Blood and Glory: 'Fight Life' Spotlights a Sport That Rewards Tough Hitting and Kicking
Anyone who has flipped through cable TV channels knows there's a viable audience for what could be called "the full spectrum of American society." Hoarding? That's the subject of TLC's successful series Hoarding: Buried Alive. In-laws from hell? That's the focus of AMC's Monster In-Laws. And cage fighting? That's on Showtime and other cable networks, though not under "cage fighting" but its more generic title, "Mixed Martial Arts." Punching. Kicking. Scissoring an opponent's head with your legs. All are allowed in a sport that has eclipsed boxing for televised popularity and is easy to typecast as a brutal endeavor with no real social value.
A new documentary, Fight Life, goes behind the scenes of mixed martial arts and both confirms the stereotypes (the sport is brutal) and parses out complexities that humanize the athletes and the athleticism that's required to reach the profession's pinnacle. Like any sport -- like any profession -- mixed martial arts rewards those who have a combination of talent/commitment/flair. Having a trying background may also be a plus, judging by two prominent fighters featured in Fight Life: Lyle "Fancy Pants" Beerbohm, a former meth addict who has spent time in jail; and Frank Shamrock (nee: Frank Alisio Juarez), a champion fighter and another former inmate, who tells filmmaker James Z. Feng, "I was abused as a kid. I was a ward of the state. I went to prison. I never really had anything. I never had something to look up to. Mixed martial arts was the right thing at the right time."
Fight Life is screening Friday night at the Roxie Theater as part of the United Film Festival, and the film's biggest presence is a San Francisco fighter, Jake Shields, who's a vivid counterpoint to Frank Shamrock and Lyle Beerbohm. Well-spoken and from a seemingly untroubled family, Shields, 33, is a vegetarian who attended San Francisco State on a wrestling scholarship. He dotes on his young daughter. He seems, well, "normal," if that word can be used in a sport whose professional matches are banned by the state of New York because of legislator concerns that mixed martial arts is overly violent. In the last 10 years, the sport's promoters have implemented rules changes (no groin kicks, no head butts, etc.) that have coincided with its growing popularity and its sanctioning by the vast majority of state bodies.
Feng, who lives in San Francisco, practiced martial arts as kid. As a burgeoning documentarian who faced long odds to get Fight Life completed (Feng made it on a $60,000 budget that he mostly financed by himself), he can relate to the do-or-die attitude of the fighters he interviewed, who are paid very little money until they make a name for themselves, which can take years.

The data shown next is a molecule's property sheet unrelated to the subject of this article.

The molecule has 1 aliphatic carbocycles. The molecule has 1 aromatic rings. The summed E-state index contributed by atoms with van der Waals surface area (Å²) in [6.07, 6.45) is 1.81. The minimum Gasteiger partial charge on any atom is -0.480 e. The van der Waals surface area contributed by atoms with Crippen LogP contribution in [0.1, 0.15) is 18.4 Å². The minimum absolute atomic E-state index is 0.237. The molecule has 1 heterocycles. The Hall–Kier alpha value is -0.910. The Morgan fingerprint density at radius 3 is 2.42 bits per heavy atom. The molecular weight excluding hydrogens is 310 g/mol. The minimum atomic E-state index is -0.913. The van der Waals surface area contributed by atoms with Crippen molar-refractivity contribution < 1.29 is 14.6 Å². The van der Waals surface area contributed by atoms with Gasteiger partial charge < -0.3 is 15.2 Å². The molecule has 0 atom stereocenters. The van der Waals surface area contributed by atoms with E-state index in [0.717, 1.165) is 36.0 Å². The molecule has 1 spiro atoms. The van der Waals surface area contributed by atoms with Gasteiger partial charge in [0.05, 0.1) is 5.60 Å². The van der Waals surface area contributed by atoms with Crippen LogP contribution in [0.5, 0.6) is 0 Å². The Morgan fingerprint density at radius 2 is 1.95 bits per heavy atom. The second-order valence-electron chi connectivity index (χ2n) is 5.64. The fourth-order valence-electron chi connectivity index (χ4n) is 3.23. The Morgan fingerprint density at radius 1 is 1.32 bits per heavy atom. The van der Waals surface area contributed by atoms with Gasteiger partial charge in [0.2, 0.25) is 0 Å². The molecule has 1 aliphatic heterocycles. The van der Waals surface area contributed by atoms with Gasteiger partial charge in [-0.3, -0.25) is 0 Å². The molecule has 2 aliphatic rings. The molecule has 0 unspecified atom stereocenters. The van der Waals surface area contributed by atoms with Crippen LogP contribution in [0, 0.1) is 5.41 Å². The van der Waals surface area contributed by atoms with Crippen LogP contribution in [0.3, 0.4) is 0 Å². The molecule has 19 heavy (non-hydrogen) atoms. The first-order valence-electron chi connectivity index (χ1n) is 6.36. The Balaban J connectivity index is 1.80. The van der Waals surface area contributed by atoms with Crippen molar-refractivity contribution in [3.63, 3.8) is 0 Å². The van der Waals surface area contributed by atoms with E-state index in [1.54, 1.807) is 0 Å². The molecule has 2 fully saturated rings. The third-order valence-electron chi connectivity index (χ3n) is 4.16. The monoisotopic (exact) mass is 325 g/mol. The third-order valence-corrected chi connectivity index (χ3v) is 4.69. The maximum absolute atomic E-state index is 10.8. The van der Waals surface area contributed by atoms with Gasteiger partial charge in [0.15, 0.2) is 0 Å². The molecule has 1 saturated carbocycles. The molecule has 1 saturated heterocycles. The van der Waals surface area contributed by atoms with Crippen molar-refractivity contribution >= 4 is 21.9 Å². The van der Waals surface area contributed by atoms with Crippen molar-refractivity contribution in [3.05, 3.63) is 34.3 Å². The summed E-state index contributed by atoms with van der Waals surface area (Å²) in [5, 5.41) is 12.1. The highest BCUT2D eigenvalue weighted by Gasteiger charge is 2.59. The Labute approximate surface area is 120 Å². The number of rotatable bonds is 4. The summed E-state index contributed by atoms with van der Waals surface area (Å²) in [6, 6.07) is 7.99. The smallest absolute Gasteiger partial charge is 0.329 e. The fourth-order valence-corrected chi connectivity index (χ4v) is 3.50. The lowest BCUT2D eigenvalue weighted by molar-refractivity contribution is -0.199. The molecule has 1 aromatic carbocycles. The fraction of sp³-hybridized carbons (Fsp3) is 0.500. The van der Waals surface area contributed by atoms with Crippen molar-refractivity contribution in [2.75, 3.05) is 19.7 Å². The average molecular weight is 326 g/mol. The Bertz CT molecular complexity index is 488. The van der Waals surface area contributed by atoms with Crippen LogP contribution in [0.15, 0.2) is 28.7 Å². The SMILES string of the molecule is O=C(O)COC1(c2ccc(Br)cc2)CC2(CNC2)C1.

"They train like it's a full-time job, six days a week; anyone who is willing to go so far for their passion, I'm interested in that," says Feng, 29. "It's similar to my own lifestyle as a filmmaker, investing my own money in my film, and not having any real support. It's a pretty rough road. The fighters are hungry and talented and dying for an opportunity. The film became very personal for me."
When I first watched Fight Life, I thought of The Wages of Fear, the unforgettable 1953 French drama about poor, desperate men who volunteer to drive tankers full of nitroglycerine over dangerous roadways. In Henri-Georges Clouzot's film, the nitroglycerine job is the only one that gives the men hope they'll ever transcend their economic conditions. Mixed martial arts has that same dynamic for Lyle Beerbohm, whose father says of him and his fellow fighters, "I don't know that they're geniuses (but) they're all decent people."
It's that sort of candid talk that gives Fight Life an added appeal. As viewers, we want to know whether these fighters succeed in their mission to climb the sport's ladder, but it also helps to hear the character of each fighter articulated by family members. Character, not skin color or other surface qualities, should be how people are judged, great philosophers have said. This and more are on display in Fight Life. On TV earlier this month, the Olympics introduced athletes of all backgrounds to new viewers, and some of those athletes (like Claressa Shields, the gold-medal-winning boxer) won over millions of new fans. The hard work that goes into athletic dreams is central to Fight Life, a film that shows the spilled blood and the black eyes that are almost badges of honor for up-and-coming fighters.
"I pretty much cleared out my whole bank account for this project," says Feng, who took three years to make the film. "A lot of the people on crew volunteered their time. When the film actually makes money, I will have to pay them. Our actual budget, if everyone got paid -- me and the crew -- was probably around $200,000 to $250,000. I started this when I was 26. I spent months researching mixed martial arts and realized there wasn't really any movie about it. I saw a huge void. I said, 'I'm a filmmaker. I want to make a name for myself. I see an opportunity here.' I jumped into it head first."
Like the fighters themselves.
Fight Life screens at 7pm, Friday, August 31, 2012, at the Roxie Theater in San Francisco. For more information, visit theunitedfest.com.
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